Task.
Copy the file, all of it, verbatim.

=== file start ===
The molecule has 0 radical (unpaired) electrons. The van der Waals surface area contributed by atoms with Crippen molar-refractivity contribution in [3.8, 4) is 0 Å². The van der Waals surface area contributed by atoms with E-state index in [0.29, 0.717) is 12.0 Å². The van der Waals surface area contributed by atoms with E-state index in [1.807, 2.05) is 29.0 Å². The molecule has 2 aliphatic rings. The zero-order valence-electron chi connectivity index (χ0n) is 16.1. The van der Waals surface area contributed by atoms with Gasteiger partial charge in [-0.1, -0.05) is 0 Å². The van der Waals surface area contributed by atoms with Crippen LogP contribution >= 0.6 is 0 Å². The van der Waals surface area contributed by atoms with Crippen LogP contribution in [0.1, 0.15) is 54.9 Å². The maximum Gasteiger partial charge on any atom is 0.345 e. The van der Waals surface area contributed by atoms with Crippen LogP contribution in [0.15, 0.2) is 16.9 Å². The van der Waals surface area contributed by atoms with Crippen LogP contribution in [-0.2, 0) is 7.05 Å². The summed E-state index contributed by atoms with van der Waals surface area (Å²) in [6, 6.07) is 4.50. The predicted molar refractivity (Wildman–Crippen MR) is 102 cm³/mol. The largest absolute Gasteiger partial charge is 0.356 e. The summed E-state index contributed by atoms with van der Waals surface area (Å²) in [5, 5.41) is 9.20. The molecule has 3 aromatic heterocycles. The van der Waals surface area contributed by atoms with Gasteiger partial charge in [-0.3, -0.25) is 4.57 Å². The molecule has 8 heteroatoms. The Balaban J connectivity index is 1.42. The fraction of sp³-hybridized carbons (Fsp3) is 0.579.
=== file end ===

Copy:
The molecule has 0 radical (unpaired) electrons. The van der Waals surface area contributed by atoms with Crippen molar-refractivity contribution in [3.8, 4) is 0 Å². The van der Waals surface area contributed by atoms with E-state index in [0.29, 0.717) is 12.0 Å². The van der Waals surface area contributed by atoms with E-state index in [1.807, 2.05) is 29.0 Å². The molecule has 2 aliphatic rings. The zero-order valence-electron chi connectivity index (χ0n) is 16.1. The van der Waals surface area contributed by atoms with Gasteiger partial charge in [-0.1, -0.05) is 0 Å². The van der Waals surface area contributed by atoms with Crippen LogP contribution >= 0.6 is 0 Å². The van der Waals surface area contributed by atoms with Crippen LogP contribution in [0.1, 0.15) is 54.9 Å². The maximum Gasteiger partial charge on any atom is 0.345 e. The van der Waals surface area contributed by atoms with Crippen LogP contribution in [0.15, 0.2) is 16.9 Å². The van der Waals surface area contributed by atoms with Crippen LogP contribution in [-0.2, 0) is 7.05 Å². The summed E-state index contributed by atoms with van der Waals surface area (Å²) in [6, 6.07) is 4.50. The predicted molar refractivity (Wildman–Crippen MR) is 102 cm³/mol. The largest absolute Gasteiger partial charge is 0.356 e. The summed E-state index contributed by atoms with van der Waals surface area (Å²) in [5, 5.41) is 9.20. The molecule has 3 aromatic heterocycles. The van der Waals surface area contributed by atoms with Gasteiger partial charge in [-0.3, -0.25) is 4.57 Å². The molecule has 8 heteroatoms. The Balaban J connectivity index is 1.42. The fraction of sp³-hybridized carbons (Fsp3) is 0.579.